Lawsuit Diary

I. A Cold Boston Night It is after 8 at night. I am sitting in the reception area of a Boston law firm. The attorneys are still arguing in a conference room. I have been here with our Israeli attorney, Dov Frimer, since 10 in the morning. We have just finished taking the testimony […]

Women Scholars Shine

The Dead Sea Scrolls—Forty Years of Research Edited by Devorah Dimant and Uriel Rappaport (Leiden: E. J. Brill, 1992) 370 pp., 180 Dutch guilders ($102.86)

Bits & Pieces

Qimron Threatens More Scholars

News Flash!

Qimron Is Author of MMT Reconstruction, Jerusalem Court Holds

Ephesus: Key to a Vision in Revelation

A careful study of the archaeology of Ephesus will, I believe, deepen our understanding of one of the visions in the Revelation of John, perhaps the most difficult book of the New Testament. The last book of the New Testament canon, Revelation records the fantastic heavenly revelations received by a certain John. Known […]

The Many Masters of Dor, Part 3: The Persistence of Phoenician Culture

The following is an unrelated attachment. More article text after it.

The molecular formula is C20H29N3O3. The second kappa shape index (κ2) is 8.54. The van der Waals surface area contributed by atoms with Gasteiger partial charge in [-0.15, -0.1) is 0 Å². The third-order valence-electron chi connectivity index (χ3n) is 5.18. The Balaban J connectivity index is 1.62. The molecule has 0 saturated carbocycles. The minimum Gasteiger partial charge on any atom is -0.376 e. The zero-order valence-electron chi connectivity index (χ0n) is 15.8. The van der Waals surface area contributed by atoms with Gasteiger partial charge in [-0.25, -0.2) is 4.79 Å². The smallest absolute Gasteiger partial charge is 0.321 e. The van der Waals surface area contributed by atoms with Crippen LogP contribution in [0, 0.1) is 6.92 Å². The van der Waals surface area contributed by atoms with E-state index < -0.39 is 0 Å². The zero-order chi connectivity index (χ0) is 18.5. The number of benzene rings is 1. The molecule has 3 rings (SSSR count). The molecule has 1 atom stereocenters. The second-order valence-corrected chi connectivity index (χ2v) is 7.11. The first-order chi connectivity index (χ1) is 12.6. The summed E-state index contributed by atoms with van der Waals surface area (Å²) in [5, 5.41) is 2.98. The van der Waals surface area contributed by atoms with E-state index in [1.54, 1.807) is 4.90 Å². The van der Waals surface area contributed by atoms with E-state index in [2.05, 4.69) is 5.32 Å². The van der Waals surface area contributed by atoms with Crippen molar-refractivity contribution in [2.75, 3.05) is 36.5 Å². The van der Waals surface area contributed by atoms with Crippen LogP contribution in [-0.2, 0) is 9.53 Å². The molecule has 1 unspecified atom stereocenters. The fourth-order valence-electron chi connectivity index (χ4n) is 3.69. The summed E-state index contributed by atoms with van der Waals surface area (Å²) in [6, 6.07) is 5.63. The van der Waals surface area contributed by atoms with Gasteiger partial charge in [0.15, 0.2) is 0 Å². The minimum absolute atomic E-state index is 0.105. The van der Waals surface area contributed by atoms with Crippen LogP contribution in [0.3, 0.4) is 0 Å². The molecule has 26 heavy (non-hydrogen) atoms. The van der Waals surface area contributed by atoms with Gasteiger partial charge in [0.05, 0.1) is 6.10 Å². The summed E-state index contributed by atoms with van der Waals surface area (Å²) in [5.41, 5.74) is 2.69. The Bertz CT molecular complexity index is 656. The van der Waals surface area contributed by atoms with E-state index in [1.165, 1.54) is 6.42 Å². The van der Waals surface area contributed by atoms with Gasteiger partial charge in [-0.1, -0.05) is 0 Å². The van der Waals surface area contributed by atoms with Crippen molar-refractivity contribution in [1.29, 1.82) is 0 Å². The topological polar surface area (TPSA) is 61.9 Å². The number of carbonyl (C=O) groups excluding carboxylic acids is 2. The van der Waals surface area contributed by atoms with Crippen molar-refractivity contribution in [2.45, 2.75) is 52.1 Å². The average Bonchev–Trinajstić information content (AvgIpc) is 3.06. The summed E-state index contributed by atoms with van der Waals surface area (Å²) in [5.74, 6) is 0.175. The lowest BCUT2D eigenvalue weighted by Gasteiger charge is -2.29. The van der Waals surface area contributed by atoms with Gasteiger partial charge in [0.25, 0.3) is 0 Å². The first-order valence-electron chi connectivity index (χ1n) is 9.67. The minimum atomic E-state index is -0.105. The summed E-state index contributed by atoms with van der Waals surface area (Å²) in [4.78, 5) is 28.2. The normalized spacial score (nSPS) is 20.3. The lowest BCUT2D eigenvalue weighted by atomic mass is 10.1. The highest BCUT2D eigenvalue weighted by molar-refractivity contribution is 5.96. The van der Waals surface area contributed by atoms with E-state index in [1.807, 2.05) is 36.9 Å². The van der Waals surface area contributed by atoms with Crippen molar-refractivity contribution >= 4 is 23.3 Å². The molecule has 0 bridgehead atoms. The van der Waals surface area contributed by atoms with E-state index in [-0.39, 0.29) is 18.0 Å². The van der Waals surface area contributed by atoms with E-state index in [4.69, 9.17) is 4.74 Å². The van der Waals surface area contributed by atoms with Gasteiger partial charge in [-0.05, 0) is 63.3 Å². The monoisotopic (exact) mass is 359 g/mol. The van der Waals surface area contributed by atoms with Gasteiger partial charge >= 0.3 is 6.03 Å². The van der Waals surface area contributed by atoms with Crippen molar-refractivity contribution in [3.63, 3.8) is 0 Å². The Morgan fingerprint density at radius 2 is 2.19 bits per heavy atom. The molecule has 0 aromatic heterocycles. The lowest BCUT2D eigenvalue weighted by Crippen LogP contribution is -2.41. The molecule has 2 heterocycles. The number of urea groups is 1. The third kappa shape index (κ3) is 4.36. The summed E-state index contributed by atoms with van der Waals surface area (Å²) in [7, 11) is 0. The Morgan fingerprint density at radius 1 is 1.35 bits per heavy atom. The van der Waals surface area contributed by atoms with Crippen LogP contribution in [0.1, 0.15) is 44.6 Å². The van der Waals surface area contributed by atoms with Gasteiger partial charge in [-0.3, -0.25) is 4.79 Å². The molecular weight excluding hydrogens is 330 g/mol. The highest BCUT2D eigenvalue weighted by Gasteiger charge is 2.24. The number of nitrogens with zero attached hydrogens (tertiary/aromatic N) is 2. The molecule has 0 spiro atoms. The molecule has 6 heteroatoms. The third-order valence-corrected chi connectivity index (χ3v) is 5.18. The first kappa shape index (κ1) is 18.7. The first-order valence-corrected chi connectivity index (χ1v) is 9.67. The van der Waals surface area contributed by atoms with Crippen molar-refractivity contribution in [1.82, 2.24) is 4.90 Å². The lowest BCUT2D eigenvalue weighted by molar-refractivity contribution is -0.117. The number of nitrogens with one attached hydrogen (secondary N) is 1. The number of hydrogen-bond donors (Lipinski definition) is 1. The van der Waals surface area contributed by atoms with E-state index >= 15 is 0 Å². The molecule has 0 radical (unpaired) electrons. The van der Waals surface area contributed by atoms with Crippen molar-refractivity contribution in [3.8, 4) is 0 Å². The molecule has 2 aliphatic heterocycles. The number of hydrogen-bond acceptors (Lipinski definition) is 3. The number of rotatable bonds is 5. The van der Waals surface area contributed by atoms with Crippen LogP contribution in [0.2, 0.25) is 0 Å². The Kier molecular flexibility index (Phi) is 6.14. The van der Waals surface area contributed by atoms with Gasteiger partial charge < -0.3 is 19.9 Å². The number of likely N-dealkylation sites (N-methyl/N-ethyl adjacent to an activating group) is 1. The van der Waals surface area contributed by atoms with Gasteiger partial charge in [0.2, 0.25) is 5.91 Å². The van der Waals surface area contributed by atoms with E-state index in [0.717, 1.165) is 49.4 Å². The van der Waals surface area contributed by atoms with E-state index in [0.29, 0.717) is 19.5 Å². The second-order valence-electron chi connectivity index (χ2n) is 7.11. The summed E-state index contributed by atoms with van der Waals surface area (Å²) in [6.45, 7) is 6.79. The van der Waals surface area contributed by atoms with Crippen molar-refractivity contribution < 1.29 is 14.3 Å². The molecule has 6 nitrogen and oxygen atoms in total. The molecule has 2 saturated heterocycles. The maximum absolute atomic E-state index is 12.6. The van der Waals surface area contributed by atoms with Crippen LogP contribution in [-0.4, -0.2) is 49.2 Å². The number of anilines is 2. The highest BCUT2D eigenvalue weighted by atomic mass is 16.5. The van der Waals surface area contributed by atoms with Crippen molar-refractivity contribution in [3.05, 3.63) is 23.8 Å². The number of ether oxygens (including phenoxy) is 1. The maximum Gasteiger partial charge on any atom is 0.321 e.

Twelve years of excavation have barely begun to uncover the 3,900 years of history buried at Tel Dor. Located 12 miles south of Haifa, on Israel’s Mediterranean coast, this 45-foot high mound contains the largest Phoenician city in a good state of preservation. Dor was not exclusively a Phoenician city, however. Although Phoenician […]

Uncovering Herod’s Seaside Palace

The great port city of Caesarea was born out of the genius of one man: Herod the Great (c. 73–4 B.C.E.). This Idumean politician, with the support of the rulers at Rome, rose to become king of Judea. On the site of a dilapidated town, he built a glorious new city, splendid in every […]

Where Is David’s Ziklag?

David, while fleeing from King Saul, joined the Philistines, ancient Israel’s bitter enemies. With 600 men (and their families), David presented himself to Achish, king of the Philistine city of Gath, and asked for asylum. Achish gave David the town of Ziklag, and David lived there a year and four months (1 Samuel 27:1–7). […]

The Qumran Settlement—Monastery, Villa or Fortress?

Not long after archaeologists confirmed the location of the cave where Bedouin shepherds had found the first of the Dead Sea Scrolls, an archaeological expedition was organized to excavate the nearby site known as Khirbet Qumran, the ruins of Qumran. Directed by a Dominican father, Roland de Vaux, the excavation and survey was sponsored […]